This is a text version of my Shabbat sermon from 7/27/19 –
On three separate occasions I have been involved with the rabbinic ordination ceremonies at the Jewish Theological Seminary. Once was my own ordination, the very moment I became a rabbi in my own eyes. The other two times I was asked to participate in the ceremony by ordaining rabbinical students. The ritual is simple but powerful. The person being ordained is called forward, and words of blessing are spoken. Then a tallit is taken and placed upon the student’s shoulders, and as the hands of the ordaining rabbi rest on the student’s shoulders, the student is for the very first time publicly called ‘Harav’ – rabbi.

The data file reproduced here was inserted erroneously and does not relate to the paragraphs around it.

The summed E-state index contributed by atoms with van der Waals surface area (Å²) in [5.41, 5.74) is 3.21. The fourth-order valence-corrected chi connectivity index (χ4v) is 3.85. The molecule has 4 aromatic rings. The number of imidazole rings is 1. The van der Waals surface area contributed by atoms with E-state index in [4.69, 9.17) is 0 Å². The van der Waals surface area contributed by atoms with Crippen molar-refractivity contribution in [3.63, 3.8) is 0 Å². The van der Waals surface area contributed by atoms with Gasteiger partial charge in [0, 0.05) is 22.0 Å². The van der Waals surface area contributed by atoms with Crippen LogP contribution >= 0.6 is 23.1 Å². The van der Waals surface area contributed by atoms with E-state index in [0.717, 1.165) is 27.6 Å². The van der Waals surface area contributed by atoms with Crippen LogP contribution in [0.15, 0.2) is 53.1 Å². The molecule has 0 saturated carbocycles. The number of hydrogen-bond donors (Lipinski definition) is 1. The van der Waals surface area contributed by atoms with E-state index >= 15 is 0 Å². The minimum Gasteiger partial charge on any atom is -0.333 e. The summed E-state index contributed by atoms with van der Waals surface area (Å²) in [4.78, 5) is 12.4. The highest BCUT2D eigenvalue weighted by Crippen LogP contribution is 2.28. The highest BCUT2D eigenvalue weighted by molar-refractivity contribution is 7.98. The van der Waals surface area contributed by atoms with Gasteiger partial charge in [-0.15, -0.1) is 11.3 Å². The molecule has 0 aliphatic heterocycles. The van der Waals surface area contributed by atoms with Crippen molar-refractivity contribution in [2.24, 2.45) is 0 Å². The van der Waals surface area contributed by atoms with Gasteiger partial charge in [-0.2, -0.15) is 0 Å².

That ordination ritual comes in part from a scene in this morning’s Torah portion, one of the most poignant moments in the entire Bible. God tells Moses that his time is almost up, that he is about to die. God takes Moses to the top of a mountain outside the land, and shows him the place where the Israelites will make their home. That in and of itself is painful – Moses, who has given everything to God and to the people will never see the fruits of his own labors. But it is the simple exchange between Moses and God that follows that I find so striking.
Moses says to God ‘OK, God, if I am not going to be the leader, then go ahead and appoint someone else to lead this people.’ And I’ve always felt this is Moses’ way of saying ‘God, no one else can do what I do! If you think you can find another person to fill my shoes, go ahead, good luck!’ I’ve always read Moses’ response as a way of indicating to God that he is indispensable, of trying to remind God that God needs Moses, otherwise the whole project will fall apart.